Sunday lunchtime and just back from the West Town Hotel in Hayling Island where the Challengers played together for the first time in about 45 years. There are photos of them in the 1960s on the other Pompey Pop (Flickr site) but here they are today (left to right) John Bowes (bass gtr), Chris Pearcy (guitar/vocals), Brian Davey (drums), Hughie (vocals*) and Roger Pattison (guitar). Hughie was one of the band’s  roadies, replacing Arthur Potts who died about three years ago. Also present was their other manager/roadie/driver etc Barrie Hammerton, plus family, friends and an enthusiastic crowd.

I remember seeing them playing support at the Rendezvous to bands like Graham Bond, the T Bones or Downliners Sect. They had started out as Dockyard apprentices in the early 1960s playing Shadows (etc) but soon shifted to R&B which is what we heard today (Fortune Teller, Got My Mojo Working, Before You Accuse Me, Don’t Let Me Be Misunderstood, Twist & Shout, Green Onions etc). They played for two hours plus – remarkable considering the time gap – and it was a delightful occasion

(see Comments and click on pic for a bigger view)


60s Star Stuart Mugridge

This is a picture of the Freemen, Stuart is on right (glasses) plus his brother Brian and Alf Grainger. The Portsmouth News has just reported Stuart’s death.

The Freemen formed in the Dockyard in the late 1950s and worked professionally around the country and abroad through the 1960s. They weren’t often in Pompey but they appeared in the world of major clubs and cabaret,played the Royal variety Performance and supported top stars like Shirley Bassey and Matt Monroe. It would be interesting to know more about their material.

Stuart retired from professional work in 1969 and returned to his career in engineering in the city but he continued to perform locally at the Co-op Club and the Music Lovers Club.

NB the comments from Brian’s son,  Stuart’s daughters, Mick Cooper etc – lots of conversation – and note the posting above (Photos Wanted)

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…. is out there? (see the post below)

Are there other ‘Pompey Pop’ items out there on Youtube, Amazon, websites etc? Let us know what you’ve found and we’ll pass it on.

Here’s a good one about Simon Dupree by Pete O’Flaherty (bass gtr) of that band and before that the Classics:


Here’s one from some years ago with contributions from various of us locals about Pompey’s Psychedelic scene (late 60s)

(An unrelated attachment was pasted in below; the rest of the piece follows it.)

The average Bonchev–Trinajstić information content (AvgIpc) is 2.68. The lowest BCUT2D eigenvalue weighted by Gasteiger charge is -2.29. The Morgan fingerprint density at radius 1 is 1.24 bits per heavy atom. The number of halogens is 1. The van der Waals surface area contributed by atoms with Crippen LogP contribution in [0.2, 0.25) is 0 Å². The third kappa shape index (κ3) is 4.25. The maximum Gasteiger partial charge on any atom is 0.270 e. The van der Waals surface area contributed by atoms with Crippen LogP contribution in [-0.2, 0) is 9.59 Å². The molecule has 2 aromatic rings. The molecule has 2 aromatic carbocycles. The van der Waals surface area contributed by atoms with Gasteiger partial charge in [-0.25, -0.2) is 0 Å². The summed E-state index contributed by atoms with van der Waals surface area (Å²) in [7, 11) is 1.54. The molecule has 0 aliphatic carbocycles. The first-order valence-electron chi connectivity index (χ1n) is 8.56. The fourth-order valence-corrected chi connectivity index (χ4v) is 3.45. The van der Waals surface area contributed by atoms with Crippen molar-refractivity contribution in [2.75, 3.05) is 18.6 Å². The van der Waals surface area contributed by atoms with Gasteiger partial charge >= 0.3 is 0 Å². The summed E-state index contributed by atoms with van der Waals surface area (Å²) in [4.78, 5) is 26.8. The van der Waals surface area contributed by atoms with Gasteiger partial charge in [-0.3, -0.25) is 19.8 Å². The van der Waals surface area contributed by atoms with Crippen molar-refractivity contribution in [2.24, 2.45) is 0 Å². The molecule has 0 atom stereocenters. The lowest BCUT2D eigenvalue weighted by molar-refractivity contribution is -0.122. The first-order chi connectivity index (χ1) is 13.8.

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Rewriting History (Harlem Speakeasy)

Here’s my old band Harlem Speakeasy. We made a single in 1968 for Polydor called “Aretha”. We wrote the flip-side “Sights of Pegasus” (I got the Greek mythology idea from Cream’s “Tales of Brave Ulysses”). These days it’s the flip that attracts attention. Someone has put it on Youtube at

And it’s for sale on Ebay at (minimum) £20 where it’s described as “Psychbeat UK”. We didn’t know that in 1968

Incidentally there are two copies of my old book “Almost: 40 Years (etc)” on Amazon at £50 each. I reckon the world’s gone nuts. Don’t they know there’s a recession?

(PS I’m dumb with this technology – I thought I was writing the Youtube link but the whole thing is just here – it’s a Loving Spoonful “Do You Believe in Magic?” moment)

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Mushroom Update

See the story below – In Brighton on Friday at one of my favourite independent  ‘record’ shops (and they do have quite a lot of new 60s vinyl) the BORDERLINE in Gardener Street (North Laine) I found a copy of the new CD “Look at the Sun” subtitled “Precious seconds thought gone from the British Underground 1967-1970”. The two Coconut Mushroom tracks are “Without Her” and “Call Me Lightning” and the CD booklet includes two photos of the band and a very good biography which also mentions the Inspiration, Wanted and Tangerine Slide plus the various personnel changes in the band. Also on the album you can find two tracks by Elmer gantry’s Velvet Opera who played the Parlour and Pier plus some popular British acts like Kaleidoscope and Fleur de Lys as well as some bands who (for me at least) are more obscure

“Look at the Sun” is from Top Sounds Records and I believe also available on vinyl LP

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Southern Man

Here’s a lovely photo from a Pompey street around 1962. It’s Dave ‘Digger’ Hart of the advertised band – an interesting variation here on the more familiar name of the Southern Sounds (?) I’ve just received loads of photos from ‘Digger’ via Mick Cooper and I’ll get some more on here and the Flickr photo site as soon as possible. (PS – single click on the photo for a larger version)